Postby Robert Lee Grisham » Fri Jul 29, 2011 5:13 am
Was once a inhabatable planet,with seas and life about 5 billion years ago.
But this picture of a crater seems to have a drawn picture in the face of the
south rock ,near the crack in the surface.
Walter Frederick Gale (27 November 1865 – 1 June 1945) was an Australian banker. Gale was born in Paddington, Sydney. He had a strong interest in astronomy and built his first telescope in 1884.
He discovered a number of comets, including the lost periodic comet 34D/Gale. He also discovered some double stars. In 1892 he described oases and canals on Mars. He was awarded the Jackson-Gwilt Medal of the Royal Astronomical Society in 1935 for "discoveries of comets and his work for astronomy in New South Wales."
A crater on Mars, Gale Crater, was named in his honor.
It's a good thing Google exists for the ignoramuses of us!
So impressive! Austere picture of a pock-mark chunk of rock we can't afford to go visit NEW IMPROVED measured in feet and meters ( which is it? We trust all you eggheads succeed is reminding us about the conversion error when the Martian probe crashed ... oops !!! ). Stick to earth-bound observations ( until you get that right : IN COLOR ).
Guest wrote:So impressive! Austere picture of a pock-mark chunk of rock we can't afford to go visit NEW IMPROVED measured in feet and meters ( which is it? We trust all you eggheads succeed is reminding us about the conversion error when the Martian probe crashed ... oops !!! ). Stick to earth-bound observations ( until you get that right : IN COLOR ).
Curiosity has me curious! Looks like a complex maneuver to land on Mars and I hope it is successful. What has me curious is that it sounds like Curiosity will be going up the mountain after 2 years of exploration. Isn't the terrain a little rugged for that?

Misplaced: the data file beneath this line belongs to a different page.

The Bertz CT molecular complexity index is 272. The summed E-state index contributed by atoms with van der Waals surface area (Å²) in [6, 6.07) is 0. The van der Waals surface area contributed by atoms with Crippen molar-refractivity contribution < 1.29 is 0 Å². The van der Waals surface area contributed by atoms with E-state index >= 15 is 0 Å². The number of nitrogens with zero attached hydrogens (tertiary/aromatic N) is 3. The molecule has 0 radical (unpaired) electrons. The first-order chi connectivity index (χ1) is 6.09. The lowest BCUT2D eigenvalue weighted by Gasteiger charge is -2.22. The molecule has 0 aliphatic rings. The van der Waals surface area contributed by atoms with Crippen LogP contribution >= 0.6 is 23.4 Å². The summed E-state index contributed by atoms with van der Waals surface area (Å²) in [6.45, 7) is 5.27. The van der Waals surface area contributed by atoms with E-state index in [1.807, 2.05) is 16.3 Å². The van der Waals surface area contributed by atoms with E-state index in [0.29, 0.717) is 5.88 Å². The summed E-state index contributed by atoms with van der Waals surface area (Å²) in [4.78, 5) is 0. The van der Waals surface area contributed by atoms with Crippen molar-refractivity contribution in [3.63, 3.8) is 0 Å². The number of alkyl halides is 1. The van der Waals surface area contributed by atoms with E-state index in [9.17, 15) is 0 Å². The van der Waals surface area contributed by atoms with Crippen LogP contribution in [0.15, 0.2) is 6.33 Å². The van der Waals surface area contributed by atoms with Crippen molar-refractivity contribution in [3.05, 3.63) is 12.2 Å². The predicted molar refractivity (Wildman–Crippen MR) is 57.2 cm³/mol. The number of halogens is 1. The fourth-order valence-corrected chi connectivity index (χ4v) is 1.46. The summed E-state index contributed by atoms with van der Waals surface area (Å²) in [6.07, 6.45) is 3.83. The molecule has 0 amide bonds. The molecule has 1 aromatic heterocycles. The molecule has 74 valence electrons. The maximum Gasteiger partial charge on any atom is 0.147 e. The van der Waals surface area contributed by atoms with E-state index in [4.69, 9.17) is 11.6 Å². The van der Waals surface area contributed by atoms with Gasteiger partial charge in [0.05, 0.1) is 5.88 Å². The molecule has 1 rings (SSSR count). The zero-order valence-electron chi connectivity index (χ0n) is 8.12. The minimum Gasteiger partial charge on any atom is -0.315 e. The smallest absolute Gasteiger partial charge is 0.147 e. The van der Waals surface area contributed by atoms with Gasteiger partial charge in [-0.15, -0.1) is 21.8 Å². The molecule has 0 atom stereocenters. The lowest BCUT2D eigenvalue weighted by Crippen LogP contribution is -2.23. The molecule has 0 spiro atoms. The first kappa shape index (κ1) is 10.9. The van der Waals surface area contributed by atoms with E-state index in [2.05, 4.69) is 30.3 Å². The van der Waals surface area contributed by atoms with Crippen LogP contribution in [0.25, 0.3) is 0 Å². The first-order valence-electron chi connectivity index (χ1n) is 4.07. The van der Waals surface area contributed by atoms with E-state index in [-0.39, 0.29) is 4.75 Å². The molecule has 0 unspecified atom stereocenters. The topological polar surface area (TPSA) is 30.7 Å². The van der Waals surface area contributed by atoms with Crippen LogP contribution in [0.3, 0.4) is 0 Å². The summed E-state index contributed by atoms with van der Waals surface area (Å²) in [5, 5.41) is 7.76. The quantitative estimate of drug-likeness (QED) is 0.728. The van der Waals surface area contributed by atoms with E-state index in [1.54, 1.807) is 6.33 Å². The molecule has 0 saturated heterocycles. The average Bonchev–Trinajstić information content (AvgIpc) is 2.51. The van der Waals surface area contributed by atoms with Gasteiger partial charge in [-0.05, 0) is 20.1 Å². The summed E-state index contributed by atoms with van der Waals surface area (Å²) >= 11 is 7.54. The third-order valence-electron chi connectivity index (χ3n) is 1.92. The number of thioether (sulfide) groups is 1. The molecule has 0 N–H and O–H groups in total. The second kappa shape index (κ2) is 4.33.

Wow! We've got . Things are looking better at the Asterisk Could also be a mug of root-beer, for the non-alcoholic type, or the younger ones. Now, wheres the Mars bars to go with all the pictures of Mars
This oblique view of the lower mound in Gale Crater shows layers of rock that preserve a record of environments on Mars. Here, orbiting instruments have detected signatures of both clay minerals and sulfate salts, with more clay minerals apparent in the foreground of this image and fewer in higher layers. This change in mineralogy may reflect a change in the ancient environment in Gale Crater.
Mars scientists have several important hypotheses about how these minerals may reflect changes in the amount of water on the surface of Mars. The Mars Science Laboratory rover, Curiosity, will use its full suite of instruments to study these minerals to provide insights into these ancient Martian environments. These rocks are also a prime target in the search for organic molecules since these past environments may have been habitable -- able to support microbial life. Scientists will study how organic molecules, if present, vary with mineralogical variations in the layers to understand how they formed and what influences their preservation.
The smaller hills in this view may provide clues to the modern water cycle on Mars. They contain sulfate salts that have water in them, and as temperatures warm into summer, some of that water may be released to the atmosphere. As temperatures cool, they may absorb water from the atmosphere. The Mars Science Laboratory team will investigate how water is exchanged between these minerals and the atmosphere, helping us understand Mars' modern climate. The hills are particularly useful for this investigation because different parts of the hills are exposed to different amounts of sunlight and thus to different temperatures. Curiosity will be able to compare the water in these contrasting areas as part of its investigations.
This three-dimensional perspective view was created using visible-light imaging by the High Resolution Imaging Science Experiment camera on NASA's Mars Reconnaissance Orbiter and the High Resolution Stereo Camera on the European Space Agency's Mars Express orbiter. Three-dimensional information was derived by stereo analysis of image pairs. The vertical dimension is not exaggerated. Color information is derived from color imaging of portions of the scene by the High Resolution Imaging Science Experiment camera.
The Mars Science Laboratory spacecraft is being prepared for launch on Nov. 25, 2011. In a prime mission lasting one Martian year -- nearly two Earth years -- after landing, researchers will use the rover's tools to study whether the landing region has had environmental conditions favorable for supporting microbial life and for preserving clues about whether life existed.
Know the quiet place within your heart and touch the rainbow of possibility; be
alive to the gentle breeze of communication, and please stop being such a jerk. — Garrison Keillor